Last December a commercial from Poland touched hearts around the globe. In it, an older Polish man spends weeks practicing English everywhere he goes, to the amusement of his neighbors and consternation of his dog. At the end of the commercial, the man’s motivation is revealed: he boards a plane to England, where he is warmly welcomed into a house and says to the small girl inside, “Hi. I’m your grandpa.”

The ad had a message that resonated with many—love’s ability to speak in the first language of the heart.

My preaching professor in seminary, Craig Satterlee, now bishop of the North/West Lower Michigan Synod, taught us that when sharing a message, “it’s not about getting the gospel said; it’s about getting the gospel heard.”

Focusing on getting the gospel heard, he said, helps us look beyond ourselves and consider: “Who are you preaching to? What is the good news for them? How do they need to hear it?”

Gary Chapman, a pastor and author of the best-selling book The Five Love Languages might argue that love works the same way as preaching: it’s about “getting the gospel heard,” offering love in the first language of the heart.

Chapman proposes that there are five primary ways human beings experience love:

  • Words of affirmation.
  • Quality time.
  • Giving/receiving gifts.
  • Acts of service.
  • Physical touch.

All of these love languages can speak to us in some ways. But usually one or two are our primary languages, the ways we feel most loved and those we miss the most when we don’t receive them.

Most people, Chapman writes, naturally show love in the ways they want to be loved, the “language” they best recognize. This approach seems sensible, recalling Jesus’ advice to “do to others as you would have them do to you” (Matthew 7:12).

In his work with couples, however, Chapman found that this Golden Rule doesn’t work when the people we love need to “hear” love in a different way. The solution? Chapman advocates for learning the love languages of others, as well as our own, and striving to show love accordingly. It’s what has been called the “Platinum Rule”: do to others as they would have you do to them.

I thrive on words of affirmation. My 4-year-old daughter treasures every gift she has ever received, a bird feather from the park no less than a fancy necklace. My 8-year-old son craves physical touch, and he and my husband bond over wrestling or tickle fights. Our 18-month-old toddler absorbs all the love he receives, and we watch to see how his personality and love languages will emerge.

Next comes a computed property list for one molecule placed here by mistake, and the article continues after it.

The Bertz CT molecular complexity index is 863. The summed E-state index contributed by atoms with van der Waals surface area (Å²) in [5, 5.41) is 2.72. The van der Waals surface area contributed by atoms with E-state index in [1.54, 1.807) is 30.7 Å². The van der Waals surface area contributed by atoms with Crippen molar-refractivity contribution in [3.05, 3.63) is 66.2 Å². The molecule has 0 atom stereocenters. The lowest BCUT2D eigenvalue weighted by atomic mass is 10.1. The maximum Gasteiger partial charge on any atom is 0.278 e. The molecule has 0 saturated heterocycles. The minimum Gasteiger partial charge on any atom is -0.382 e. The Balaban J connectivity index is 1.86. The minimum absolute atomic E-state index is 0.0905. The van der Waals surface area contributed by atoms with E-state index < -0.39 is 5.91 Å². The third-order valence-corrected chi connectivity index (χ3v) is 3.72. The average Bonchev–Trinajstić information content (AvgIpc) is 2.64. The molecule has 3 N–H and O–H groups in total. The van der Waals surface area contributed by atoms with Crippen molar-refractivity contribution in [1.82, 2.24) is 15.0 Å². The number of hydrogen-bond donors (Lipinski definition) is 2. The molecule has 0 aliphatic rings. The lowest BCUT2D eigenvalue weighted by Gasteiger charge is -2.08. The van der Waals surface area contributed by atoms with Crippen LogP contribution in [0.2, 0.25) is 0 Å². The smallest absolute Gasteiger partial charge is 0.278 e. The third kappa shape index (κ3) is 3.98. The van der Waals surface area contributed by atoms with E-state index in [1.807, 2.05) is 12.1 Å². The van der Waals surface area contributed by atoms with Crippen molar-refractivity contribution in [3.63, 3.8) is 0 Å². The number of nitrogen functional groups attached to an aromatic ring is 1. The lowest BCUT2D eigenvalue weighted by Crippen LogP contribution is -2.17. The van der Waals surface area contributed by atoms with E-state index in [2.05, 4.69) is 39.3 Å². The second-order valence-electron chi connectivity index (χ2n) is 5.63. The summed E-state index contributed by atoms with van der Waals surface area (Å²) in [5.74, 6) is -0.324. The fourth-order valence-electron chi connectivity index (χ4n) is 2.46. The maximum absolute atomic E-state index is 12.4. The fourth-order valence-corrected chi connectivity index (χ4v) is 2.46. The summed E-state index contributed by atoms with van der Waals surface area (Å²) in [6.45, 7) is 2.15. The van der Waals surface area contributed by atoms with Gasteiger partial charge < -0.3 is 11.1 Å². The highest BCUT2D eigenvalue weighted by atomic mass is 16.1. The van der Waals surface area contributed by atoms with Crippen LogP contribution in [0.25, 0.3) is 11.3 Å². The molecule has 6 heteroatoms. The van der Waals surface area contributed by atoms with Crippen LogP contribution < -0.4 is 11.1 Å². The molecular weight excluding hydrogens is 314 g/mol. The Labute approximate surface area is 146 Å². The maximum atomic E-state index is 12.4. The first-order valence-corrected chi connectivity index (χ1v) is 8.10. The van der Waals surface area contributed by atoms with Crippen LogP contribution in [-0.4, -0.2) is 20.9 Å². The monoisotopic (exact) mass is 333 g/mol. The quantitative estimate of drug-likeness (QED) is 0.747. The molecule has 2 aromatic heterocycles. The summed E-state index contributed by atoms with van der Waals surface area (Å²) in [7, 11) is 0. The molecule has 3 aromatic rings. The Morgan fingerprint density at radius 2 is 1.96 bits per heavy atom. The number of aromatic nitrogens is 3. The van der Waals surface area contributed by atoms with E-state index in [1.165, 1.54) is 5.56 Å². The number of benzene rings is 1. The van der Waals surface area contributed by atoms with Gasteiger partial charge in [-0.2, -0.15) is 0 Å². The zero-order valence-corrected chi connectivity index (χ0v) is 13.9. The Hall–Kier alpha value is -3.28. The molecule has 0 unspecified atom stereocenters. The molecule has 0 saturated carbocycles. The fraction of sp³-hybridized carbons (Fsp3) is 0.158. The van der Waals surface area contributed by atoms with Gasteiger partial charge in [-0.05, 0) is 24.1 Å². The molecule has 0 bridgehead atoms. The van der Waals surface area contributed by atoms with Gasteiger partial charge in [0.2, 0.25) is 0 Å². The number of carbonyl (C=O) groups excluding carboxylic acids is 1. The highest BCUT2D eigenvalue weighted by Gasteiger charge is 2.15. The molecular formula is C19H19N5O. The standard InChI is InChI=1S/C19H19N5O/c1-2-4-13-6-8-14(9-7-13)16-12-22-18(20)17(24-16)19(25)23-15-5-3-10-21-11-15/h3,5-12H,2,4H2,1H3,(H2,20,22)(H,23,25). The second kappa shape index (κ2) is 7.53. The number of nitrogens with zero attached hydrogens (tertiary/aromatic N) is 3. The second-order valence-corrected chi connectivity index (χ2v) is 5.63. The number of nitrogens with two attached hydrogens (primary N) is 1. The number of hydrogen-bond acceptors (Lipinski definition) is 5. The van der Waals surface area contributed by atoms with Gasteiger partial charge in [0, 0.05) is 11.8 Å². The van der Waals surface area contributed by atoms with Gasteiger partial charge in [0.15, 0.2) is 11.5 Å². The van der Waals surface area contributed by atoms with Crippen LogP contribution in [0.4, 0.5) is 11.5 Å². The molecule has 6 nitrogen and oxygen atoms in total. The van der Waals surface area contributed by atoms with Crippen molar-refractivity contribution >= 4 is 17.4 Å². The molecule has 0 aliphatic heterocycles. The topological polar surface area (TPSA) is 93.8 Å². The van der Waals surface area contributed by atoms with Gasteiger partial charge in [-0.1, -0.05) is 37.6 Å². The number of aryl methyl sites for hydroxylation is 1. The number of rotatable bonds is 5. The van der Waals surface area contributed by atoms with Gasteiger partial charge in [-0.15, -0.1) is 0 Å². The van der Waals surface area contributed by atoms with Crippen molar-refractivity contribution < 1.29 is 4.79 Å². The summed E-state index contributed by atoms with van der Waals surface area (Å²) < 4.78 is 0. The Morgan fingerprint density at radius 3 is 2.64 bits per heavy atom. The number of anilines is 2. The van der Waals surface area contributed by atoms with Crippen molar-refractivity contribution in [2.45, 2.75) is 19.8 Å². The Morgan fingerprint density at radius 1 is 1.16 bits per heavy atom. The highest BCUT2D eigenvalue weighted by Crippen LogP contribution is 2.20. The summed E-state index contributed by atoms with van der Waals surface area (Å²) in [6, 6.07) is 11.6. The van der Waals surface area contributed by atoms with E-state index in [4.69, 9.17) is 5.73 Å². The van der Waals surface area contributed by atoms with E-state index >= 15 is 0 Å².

I know the love languages of my family because I know them; or at least, I’m getting to know them more and more each day.

As I reflect on other relationships in my life and ministry, I thankfully recall the joyful moments when I have been able to love others as they needed to be loved. And I remember well, with pangs of regret, the times when I have failed—not for lack of love, but because I didn’t consider how others needed to receive love from me.

Perhaps the key to loving our neighbors as ourselves is not to love them in the same way, lest we project our wishes and identities onto others. Perhaps Jesus means that we love our neighbors by seeking to know them, to consider them in their uniqueness as fully as we consider ourselves. Perhaps to be truly loved—by God and by others—is to be known.

Martin Luther, following Jesus’ command to love the neighbor, found a holy calling in all human relationships—with family, friends, neighbors, even enemies. How might learning Chapman’s five love languages help us, as Lutherans, to love others and to receive love in return?

For me, this begins with grace: the promise that when we fail to love others as we should, we are not hopelessly unloving (or unlovable).

Sometimes it’s simply a miscommunication of love languages: sin causing us to trip over our assumptions and expectations in the love we give and the love we receive. That insight also nudges us to extend grace to others in our lives from whom we sought love and felt disappointment.

When might others have been trying to show us love in ways we simply didn’t notice, focused as we were on looking for love in the places we wanted and expected it to be?

The gospel says God loves humankind in all our complexity. Fully known and fully loved, we are free to love boldly: seeking to know and to love our neighbor as she is. And even when we fail, the love of God in Christ will find us in the language of our hearts.

To learn more about “The Five Love Languages,” visit

Meghan Johnston Aelabouni
Meghan Johnston Aelabouni is a doctoral candidate in religious studies and a country coordinator for the ELCA Young Adults in Global Mission program in Jerusalem and the West Bank.

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